Capital One and other corporate criminals have been in trouble before, with different agencies, different branches of government, different governments and different countries. It is hard to know whether the CFPB will be effective in preventing repeat conduct. While Mitt Romney likes to say that "corporations are people too", it is people who run these corporations who set companies on the course of misconduct or criminality. I have yet to read about any executive of Capital One or any other corporate wrongdoer being personally brought up on charges, sanctioned or fined. Further, context is important. While $210 Million is a lot of money, how painful is the penalty in the context of Cap One's annual earnings of almost $20 Billion per year? Is this the equivalent of trying to kill a giant with a slingshot? Is it, indeed, a David vs. Goliath type situation? Time will tell.
Meanwhile, Elizabeth Warren, who, in 2007, was instrumental in helping to create the Consumer Financial Protection Bureau, is running for the Senate in Massachusetts. She is opposing incumbent Republican, Scott Brown, for Ted Kennedy's old seat. Teddy must be rolling over in his grave with the knowledge that a Republican is sitting in a seat so long occupied by him and his brother. In fairness to Brown, he was one of only three Republicans in the Senate who voted for Dodd-Frank, the financial reform package that helped create the CFPB. But Elizabeth Warren is a long-time champion of consumer rights and, in her role as a special advisor to the Treasury, she handled the day-to-day operations of the Bureau and was instrumental in assuring that Cap One was held accountable. She criticizes Republicans for continuing to seek legislation restricting agency funding and making it less independent. In other words, Republicans want to control and restrict agency activity.
Are your candidates pro-consumer or pro-corporation? That's what the 2012 election is shaping up to be about. How much power is exercised with how much money? Billions are being spent trying to buy your vote. But, remember, it is your vote. Hopefully it can't be bought; hopefully citizen common sense will prevail. A return to pre-2008 failed policies will undermine our nation's recovery. The Romney nonsense that what is good for corporations is good for our citizens should be repudiated.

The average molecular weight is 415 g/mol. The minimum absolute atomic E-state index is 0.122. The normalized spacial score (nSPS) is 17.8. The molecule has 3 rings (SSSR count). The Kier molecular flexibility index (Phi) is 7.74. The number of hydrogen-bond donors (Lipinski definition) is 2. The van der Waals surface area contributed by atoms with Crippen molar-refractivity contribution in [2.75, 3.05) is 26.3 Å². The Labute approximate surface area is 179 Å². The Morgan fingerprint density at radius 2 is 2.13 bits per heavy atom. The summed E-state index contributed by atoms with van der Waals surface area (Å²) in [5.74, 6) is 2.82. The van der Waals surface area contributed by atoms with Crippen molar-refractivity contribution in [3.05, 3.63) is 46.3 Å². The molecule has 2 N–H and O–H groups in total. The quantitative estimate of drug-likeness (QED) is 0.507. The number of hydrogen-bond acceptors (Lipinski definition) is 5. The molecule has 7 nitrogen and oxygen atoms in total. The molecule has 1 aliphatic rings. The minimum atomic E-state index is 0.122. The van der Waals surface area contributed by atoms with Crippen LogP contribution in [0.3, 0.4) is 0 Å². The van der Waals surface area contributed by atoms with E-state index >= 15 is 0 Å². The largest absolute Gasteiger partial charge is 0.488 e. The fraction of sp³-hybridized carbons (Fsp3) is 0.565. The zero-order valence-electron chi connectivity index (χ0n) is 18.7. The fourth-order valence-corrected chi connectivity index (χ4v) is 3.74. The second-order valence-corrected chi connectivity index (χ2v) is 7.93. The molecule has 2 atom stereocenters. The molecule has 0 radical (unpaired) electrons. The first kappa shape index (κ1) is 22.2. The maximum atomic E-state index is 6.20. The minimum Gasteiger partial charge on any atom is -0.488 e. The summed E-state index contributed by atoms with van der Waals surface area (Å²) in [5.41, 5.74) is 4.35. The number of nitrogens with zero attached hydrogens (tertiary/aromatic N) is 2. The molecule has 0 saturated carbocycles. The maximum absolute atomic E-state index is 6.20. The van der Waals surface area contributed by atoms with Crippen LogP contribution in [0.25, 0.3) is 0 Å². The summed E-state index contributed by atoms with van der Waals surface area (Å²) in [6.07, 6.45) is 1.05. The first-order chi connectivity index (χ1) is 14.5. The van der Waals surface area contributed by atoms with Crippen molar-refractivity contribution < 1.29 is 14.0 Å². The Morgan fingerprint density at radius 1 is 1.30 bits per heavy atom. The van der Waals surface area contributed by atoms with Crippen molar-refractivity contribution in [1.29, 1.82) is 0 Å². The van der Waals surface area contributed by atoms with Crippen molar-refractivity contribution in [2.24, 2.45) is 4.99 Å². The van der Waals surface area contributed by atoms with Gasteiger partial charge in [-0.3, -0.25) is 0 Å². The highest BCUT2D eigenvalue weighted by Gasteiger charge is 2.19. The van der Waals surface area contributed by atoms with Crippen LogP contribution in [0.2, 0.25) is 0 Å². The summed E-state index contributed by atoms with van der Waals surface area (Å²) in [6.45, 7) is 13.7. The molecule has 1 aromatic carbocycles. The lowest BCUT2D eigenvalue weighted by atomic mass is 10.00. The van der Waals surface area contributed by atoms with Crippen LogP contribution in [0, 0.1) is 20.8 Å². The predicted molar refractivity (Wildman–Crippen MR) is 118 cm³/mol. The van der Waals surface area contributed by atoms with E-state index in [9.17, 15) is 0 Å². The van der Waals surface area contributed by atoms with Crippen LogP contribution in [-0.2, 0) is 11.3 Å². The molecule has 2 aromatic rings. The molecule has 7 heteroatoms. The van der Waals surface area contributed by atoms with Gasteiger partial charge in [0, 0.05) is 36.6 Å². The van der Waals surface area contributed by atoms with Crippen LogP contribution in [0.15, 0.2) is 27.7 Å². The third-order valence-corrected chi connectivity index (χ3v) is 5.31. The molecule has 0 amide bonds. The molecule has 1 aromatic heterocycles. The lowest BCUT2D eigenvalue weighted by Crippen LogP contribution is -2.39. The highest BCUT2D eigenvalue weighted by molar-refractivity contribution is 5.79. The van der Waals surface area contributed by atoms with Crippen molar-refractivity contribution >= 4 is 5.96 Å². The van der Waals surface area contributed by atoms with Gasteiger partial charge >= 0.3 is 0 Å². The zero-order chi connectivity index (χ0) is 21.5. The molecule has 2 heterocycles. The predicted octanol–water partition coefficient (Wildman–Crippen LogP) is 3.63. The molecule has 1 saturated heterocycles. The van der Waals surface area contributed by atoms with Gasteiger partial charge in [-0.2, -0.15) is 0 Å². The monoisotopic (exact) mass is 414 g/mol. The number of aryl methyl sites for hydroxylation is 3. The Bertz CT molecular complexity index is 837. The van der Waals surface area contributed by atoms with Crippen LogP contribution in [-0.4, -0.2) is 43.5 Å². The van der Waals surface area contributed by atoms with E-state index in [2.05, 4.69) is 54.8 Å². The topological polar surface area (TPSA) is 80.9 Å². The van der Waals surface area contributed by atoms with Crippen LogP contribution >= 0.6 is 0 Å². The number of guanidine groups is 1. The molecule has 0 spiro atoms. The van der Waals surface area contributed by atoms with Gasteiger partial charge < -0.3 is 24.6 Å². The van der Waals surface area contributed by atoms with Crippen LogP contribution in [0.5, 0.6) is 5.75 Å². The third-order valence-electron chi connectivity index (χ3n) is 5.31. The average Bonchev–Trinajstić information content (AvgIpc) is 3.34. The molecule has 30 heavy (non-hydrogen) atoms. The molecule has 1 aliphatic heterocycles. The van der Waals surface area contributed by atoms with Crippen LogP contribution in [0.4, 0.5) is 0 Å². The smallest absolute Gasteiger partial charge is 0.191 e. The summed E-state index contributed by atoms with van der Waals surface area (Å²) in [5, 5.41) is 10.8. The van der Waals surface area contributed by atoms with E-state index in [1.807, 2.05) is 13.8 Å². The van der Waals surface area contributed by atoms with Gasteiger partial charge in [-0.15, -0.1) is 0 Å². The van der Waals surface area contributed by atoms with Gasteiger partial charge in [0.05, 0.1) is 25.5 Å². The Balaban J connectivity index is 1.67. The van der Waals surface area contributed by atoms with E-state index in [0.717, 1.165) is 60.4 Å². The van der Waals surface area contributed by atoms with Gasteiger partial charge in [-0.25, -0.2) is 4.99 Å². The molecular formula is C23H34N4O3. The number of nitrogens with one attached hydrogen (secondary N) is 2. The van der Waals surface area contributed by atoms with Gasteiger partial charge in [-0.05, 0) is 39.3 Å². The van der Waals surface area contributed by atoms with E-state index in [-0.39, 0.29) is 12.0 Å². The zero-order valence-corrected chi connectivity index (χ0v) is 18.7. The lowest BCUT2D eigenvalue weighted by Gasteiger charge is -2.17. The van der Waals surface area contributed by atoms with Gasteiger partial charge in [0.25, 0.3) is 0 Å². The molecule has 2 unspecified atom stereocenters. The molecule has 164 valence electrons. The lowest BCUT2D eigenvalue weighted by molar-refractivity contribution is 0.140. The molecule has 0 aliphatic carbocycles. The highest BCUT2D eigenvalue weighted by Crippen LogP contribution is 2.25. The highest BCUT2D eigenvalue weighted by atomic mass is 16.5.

Do insurance companies, doctors, hospitals, big pharma and big tobacco who lobby for more tort reform have the public interest or private profits in mind? Do right wing politicians who lobby for bedroom activity restrictions and intrusions into other private matters do so for the good of the public? What is more important to your candidate, the banks or public/consumer interests? These are important issues, important distinctions that define candidates and parties seeking public office in these 2012 elections. Please remember to vote in 2012 and vote in the public, not the corporate, interest. Together, despite Citizens United, one vote, one person at a time, we can prevent the corporate takeover of our political system.
Mark M. Bello has thirty-five years experience as a trial lawyer. He is recognized as an expert in this field by ExpertPages.com and ALM Experts. Mr. Bello is a sustaining and Justice PAC member of the Michigan Trial Lawyers Association, Justice Pac member of the American Association for Justice, Member of the American and Michigan Bar Associations, Member of Public Justice and Public Citizen, Member of InjuryBoard, out-of-state member of the Mississippi Association for Justice and a business associate of the Florida Justice Association, Texas Trial Lawyers Association and the Consumer Attorneys of California. His articles have appeared in LawyersandSettlements.com, FindLaw, The West Reporter, The Safety Report, Plaintiff Magazine, Advocate Magazine, and other fine legal publications.
Attorney, certified civil mediator, and award-winning author of the Zachary Blake Betrayal Series—Mark Bello is also the CEO of Lawsuit Financial and the country’s leading expert in providing non-recourse lawsuit funding to plaintiffs involved in pending litigation. He is also a member of the State Bar of Michigan, a sustaining member of the Michigan Association for Justice, and a member of the American Association for Justice.